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Chapter 29 of Shifts ("That Freak Place") went up at the Quill.… - The Phantom Librarian
Spewing out too many words since November 2003
fernwithy
fernwithy
Chapter 29 of Shifts ("That Freak Place") went up at the Quill. Minor tweaks, spelling fixed, etc. Nothing earthshattering.

I've been thinking about accusations of "cliché" scenarios--final battle, Petunia has a deep secret, Neville's memory is wonky because someone did a charm on him after he saw his parents tortured, other things like that, things that lots of people have done, to a point where they read as clichés, but which I would argue don't deserve to be treated that way.

When addressing a negative fanon cliché, it tends to be something that's bounced around fandom, has no particular basis in canon, and isn't related to issues raised by the books. In the case of the kinds of scenarios above, the second two problems are entirely moot and the first may or may not have any influence on it.

Yes, it's true that "Petunia has a dark secret" is a hook that's been used in a lot of existing fanfics, but someone who uses it in a story hasn't necessarily picked it up from other fanfics. It might have been, it might not have been; the handling of it is the real test. It's a scenario that can easily be arrived at independently.

In other words, it has a basis in canon and is related to issues raised by the books. The same is true of the "final battle scenario" and Neville's memory and any number of other things that fic writers are prone to writing. A lot of them strike me as things that are actually likely to happen in canon... should a fic writer be penalized for guessing canon right? Should JKR be penalized when she writes it because people figured out a scenario that made sense in terms of what she'd already written?

Any time you're working with the canon storyline (as opposed to a romance subplot or an AU or whatever), you're going to be speculating on things based on what's there in the existing text. Starting fresh, there are things that would tend to come to the surface. Harry's gathering a group of allies; Voldemort is regathering his allies (and possibly recruiting new ones). It's a sensible guess that these groups will come into conflict with one another at the climax of the story. It's not necessary that it's so, but it's a highly sensible guess, and therefore it appears in a lot of fics if they happen to deal with the end of the war. Petunia has some curious behaviors, gets odd letters from Dumbledore saying "Remember my last," and is the sister of Harry's mother... nothing absolutely says that there's more to her than meets the eye, but it's sure not an odd guess. And so on, and so on.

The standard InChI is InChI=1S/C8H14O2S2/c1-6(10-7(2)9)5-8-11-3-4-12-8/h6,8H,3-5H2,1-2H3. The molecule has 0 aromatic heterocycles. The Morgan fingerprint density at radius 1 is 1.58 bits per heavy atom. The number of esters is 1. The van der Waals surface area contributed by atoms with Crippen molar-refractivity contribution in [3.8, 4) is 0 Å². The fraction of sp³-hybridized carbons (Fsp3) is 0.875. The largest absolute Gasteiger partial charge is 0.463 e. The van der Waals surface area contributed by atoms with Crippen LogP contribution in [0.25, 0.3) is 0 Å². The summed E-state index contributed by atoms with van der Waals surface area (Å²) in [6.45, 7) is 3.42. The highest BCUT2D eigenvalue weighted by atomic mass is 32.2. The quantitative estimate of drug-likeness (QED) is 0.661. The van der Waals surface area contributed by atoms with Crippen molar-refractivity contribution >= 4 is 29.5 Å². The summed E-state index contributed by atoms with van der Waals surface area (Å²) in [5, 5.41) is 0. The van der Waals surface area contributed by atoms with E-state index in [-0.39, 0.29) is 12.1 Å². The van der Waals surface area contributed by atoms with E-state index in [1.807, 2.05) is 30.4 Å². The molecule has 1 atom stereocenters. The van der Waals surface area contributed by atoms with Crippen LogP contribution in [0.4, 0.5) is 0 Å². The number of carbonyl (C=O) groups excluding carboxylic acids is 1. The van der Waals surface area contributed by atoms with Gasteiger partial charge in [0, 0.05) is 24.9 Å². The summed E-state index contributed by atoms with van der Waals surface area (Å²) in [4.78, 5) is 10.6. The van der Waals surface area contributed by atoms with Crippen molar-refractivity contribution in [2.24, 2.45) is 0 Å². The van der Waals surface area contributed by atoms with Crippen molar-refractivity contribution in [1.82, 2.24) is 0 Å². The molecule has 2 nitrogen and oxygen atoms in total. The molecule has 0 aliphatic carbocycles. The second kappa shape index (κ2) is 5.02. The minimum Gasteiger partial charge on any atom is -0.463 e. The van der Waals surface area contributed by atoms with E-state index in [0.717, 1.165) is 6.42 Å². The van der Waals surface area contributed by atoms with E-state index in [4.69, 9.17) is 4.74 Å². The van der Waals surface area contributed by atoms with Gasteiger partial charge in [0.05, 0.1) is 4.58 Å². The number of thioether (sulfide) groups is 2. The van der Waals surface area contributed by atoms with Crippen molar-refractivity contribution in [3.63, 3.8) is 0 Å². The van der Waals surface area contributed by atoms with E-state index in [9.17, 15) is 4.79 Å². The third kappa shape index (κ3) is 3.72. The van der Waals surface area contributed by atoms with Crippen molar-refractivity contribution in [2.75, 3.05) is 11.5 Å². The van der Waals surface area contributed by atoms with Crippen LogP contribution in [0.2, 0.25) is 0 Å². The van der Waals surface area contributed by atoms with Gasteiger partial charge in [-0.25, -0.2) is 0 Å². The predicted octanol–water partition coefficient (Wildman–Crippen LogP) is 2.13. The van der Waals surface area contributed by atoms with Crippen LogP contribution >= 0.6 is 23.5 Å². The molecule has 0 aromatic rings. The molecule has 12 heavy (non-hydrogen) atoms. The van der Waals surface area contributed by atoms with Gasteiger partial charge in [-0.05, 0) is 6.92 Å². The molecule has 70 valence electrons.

Scenarios that can be arrived at by rational extrapolation of existing canon--things that could and might actually happen in books six and seven--are fair game and logical guesses, not clichés, at least not in the sense of being the lazy writer's easy grab off the plot shelf.

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Comments
chocolatepot From: chocolatepot Date: April 19th, 2005 02:04 am (UTC) (Link)
In my opinion, they aren't cliches if the author has developed them into actually meaning something more than, "I needed to make a reason to pity Petunia/Neville/&c."

Would write more, but very tired. (Six hours of driving to look at colleges.)
straussmonster From: straussmonster Date: April 19th, 2005 02:14 am (UTC) (Link)
Not a cliche: Petunia has a secret.

Cliche: Harry and Draco are stuck somewhere together and UST ensues.

Pretty simple, I agree. :)
author_by_night From: author_by_night Date: April 19th, 2005 02:22 am (UTC) (Link)
As straussmonster said, there's a fine line between doing a familiar plot twist and doing what everyone else did *with* it. Yes, loads of people have given Petunia a backstory - why is that a bad thing?
sreya From: sreya Date: April 19th, 2005 02:33 am (UTC) (Link)
Here Here!

Another in that vein, which we don't see as often anymore, was Harry as the Heir of Gryffindor. Yes, it was FAR overused in fanon, and has since been more or less debunked by JKR. But early on, it was a reasonable extrapolation from canon. We have an heir of Slytherin who is central to the story, Harry's babyhood home was Godric's Hollow, and he pulls Gryffindor's sword from the Sorting Hat. And before we had The Prophecy, there was open speculation on why Voldemort would go after Harry to kill him. The fact that he off'd James, and then told Lily to step aside could lead someone to reasonably think there was something about the Potter line that played into the situation.